There is, however, one argument in this list which is rather interesting: “53. An obsessive sense of modesty about the body often correlates with a reluctance to share healthy forms of touch with others.” There actually are various sorts of scientific evidence that “sharing touch with others” is healthful – even (in particular) non-sexual touch. We’ll return to this point later.
Arguments 4 through 14 concern purported benefits of nudity for mental health. Although they are generally vague, they do have a “common sense” feel to them. More importantly, they are probably also, in fact, the best way to understand how nudity can be beneficial for physical health. This is because there is now a good scientific understanding of how psychological factors affect physical health – as we’re about to see in detail.
This isn’t to say that most diseases are caused or enabled mainly by psychological factors. If you’re sick, it’s generally not “all in your head”, not because you have “bad attitudes”, and not because you “just don’t want” to get well. The physical roots of most diseases – viruses, bacteria, parasites, poor nutrition, genetic errors, obesity, lack of exercise, or simply age-related physical degeneration, etc. – are still important. However, in addition to all of that, there is now a good understanding of how psychological factors – what goes on in your brain – can also worsen or even cause disease.
It turns out that psychological stress, especially chronic stress, is a major factor in several physical diseases, like cardiovascular diseases and diabetes. Psychological stress may or may not result from physical stress, such as physical injuries, overwork, lack of sleep, illness, etc. But we’re about to focus on the non-physical causes.
Nudists and naturists often say that stress reduction is one of the main benefits of social nudity. This seems to be true, and we’ll see some of the reasons for that. In fact, it appears that the ability of nudity to help ameliorate psychological stress is also the main way that nudity is beneficial for physical health. Oddly enough, of the 205 Arguments, there’s only one that even mentions stress: “12. The nudist, literally, has nothing to hide. He or she therefore has less stress, a fact supported by research.”
In order to support the claim that nudity is beneficial for physical health, we need to consider a series of questions:
- What is stress?
- What are the main sources of psychological stress?
- What are the physiological consequences of stress?
- How is psychological stress harmful to health?
- How does social nudity help reduce psychological stress?
In order to keep this as brief as possible, there won’t be a lot of details. There is, however, now a vast scientific literature that explains and gives evidence for just about all the points to be made here. The scientific findings don’t usually deal with nudity specifically – it’s still a taboo subject. However, if you accept that social nudity is like other things known to reduce stress – and there are solid reasons for that – the connection is pretty clear.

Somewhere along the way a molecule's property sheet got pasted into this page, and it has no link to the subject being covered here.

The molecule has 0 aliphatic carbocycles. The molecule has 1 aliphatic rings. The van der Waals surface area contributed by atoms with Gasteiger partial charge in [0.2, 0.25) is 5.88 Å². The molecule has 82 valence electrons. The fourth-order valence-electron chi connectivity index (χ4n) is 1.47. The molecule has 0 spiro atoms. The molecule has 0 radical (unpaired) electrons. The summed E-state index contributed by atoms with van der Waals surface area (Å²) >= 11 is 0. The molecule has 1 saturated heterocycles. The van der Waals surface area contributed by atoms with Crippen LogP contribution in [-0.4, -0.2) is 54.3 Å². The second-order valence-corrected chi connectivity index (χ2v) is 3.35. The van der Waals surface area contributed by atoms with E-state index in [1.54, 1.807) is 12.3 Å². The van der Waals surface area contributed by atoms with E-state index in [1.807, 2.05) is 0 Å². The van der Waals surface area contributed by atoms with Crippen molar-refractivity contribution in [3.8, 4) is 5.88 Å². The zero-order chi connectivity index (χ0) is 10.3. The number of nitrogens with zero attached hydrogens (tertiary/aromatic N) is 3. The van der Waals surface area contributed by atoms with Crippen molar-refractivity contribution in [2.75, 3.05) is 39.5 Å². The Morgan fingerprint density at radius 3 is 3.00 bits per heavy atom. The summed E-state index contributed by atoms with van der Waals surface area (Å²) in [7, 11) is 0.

What is stress?
Suppose you are out for a hike in the hills. You go around a bend in the trail, and just 10 feet ahead of you on the trial is a large rattlesnake. Your heart starts to pound, you forget about the trail mix you’ve been nibbling on, you stop daydreaming about the new car you’d like to buy, and you look quickly around for the nearest large rock or stick. There is a fair size stone nearby, but it’s a pretty large snake, and you decide maybe a strategic retreat is your best bet. That’s stress.
Stress is not inherently a bad thing. Our experience of physical stress is a result of evolution that makes it possible for us to deal most effectively with physical threats, such as dangerous animals, combat with other humans, and falling into a swift river. This response, often called the “fight or flight” response, has obvious survival value, and hence is favored by evolution. For the same reason, most other complex animals, even fish, have a similar response. This response includes effects that make our senses focus on the threat, make the heart pump more strongly, and reduce activity of less immediately critical body functions, such as digestion and the immune system.
In earlier times, stress was usually not a chronic thing. Whatever dangerous situation was involved, the problem was usually resolved quickly – for better or for worse. Before the invention of agriculture and the resulting new kind of social organization, there were relatively few sources of chronic stress. These might include inadequate sources of food or water, extreme temperatures, or conflict with hostile tribes.
However, in modern times, the situation is reversed. At least in relatively prosperous countries there is little threat from wild animals and hostile neighbors. But instead there are a host of other sources of stress: financial worries, fear of losing one’s job, actual unemployment, overwork, inadequate sleep, chronic pain, loneliness, tension in relations with a spouse or other family members, low socioeconomic status, and general lack of control of important aspects of one’s life. The result is that stress now is often chronic.